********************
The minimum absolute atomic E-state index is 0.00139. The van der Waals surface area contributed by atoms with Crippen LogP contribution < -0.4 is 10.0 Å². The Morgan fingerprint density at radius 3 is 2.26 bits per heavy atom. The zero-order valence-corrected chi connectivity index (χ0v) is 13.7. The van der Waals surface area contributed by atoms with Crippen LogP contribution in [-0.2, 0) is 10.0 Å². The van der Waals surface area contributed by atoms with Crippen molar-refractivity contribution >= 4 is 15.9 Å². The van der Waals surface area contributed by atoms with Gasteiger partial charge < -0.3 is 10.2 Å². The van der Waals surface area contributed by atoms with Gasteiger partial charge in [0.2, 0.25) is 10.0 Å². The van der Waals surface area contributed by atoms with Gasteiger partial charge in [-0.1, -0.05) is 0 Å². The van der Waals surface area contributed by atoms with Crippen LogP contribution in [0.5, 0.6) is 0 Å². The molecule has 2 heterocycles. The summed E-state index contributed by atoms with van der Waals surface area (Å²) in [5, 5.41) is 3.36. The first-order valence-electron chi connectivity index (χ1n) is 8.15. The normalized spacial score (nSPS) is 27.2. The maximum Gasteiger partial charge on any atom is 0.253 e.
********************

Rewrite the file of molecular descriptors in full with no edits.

The minimum absolute atomic E-state index is 0.00139. The van der Waals surface area contributed by atoms with Crippen LogP contribution < -0.4 is 10.0 Å². The Morgan fingerprint density at radius 3 is 2.26 bits per heavy atom. The zero-order valence-corrected chi connectivity index (χ0v) is 13.7. The van der Waals surface area contributed by atoms with Crippen LogP contribution in [-0.2, 0) is 10.0 Å². The van der Waals surface area contributed by atoms with Crippen molar-refractivity contribution >= 4 is 15.9 Å². The van der Waals surface area contributed by atoms with Gasteiger partial charge < -0.3 is 10.2 Å². The van der Waals surface area contributed by atoms with Gasteiger partial charge in [0.2, 0.25) is 10.0 Å². The van der Waals surface area contributed by atoms with Gasteiger partial charge in [-0.1, -0.05) is 0 Å². The van der Waals surface area contributed by atoms with Crippen LogP contribution in [0.5, 0.6) is 0 Å². The molecule has 2 heterocycles. The summed E-state index contributed by atoms with van der Waals surface area (Å²) in [5, 5.41) is 3.36. The first-order valence-electron chi connectivity index (χ1n) is 8.15. The normalized spacial score (nSPS) is 27.2. The maximum Gasteiger partial charge on any atom is 0.253 e.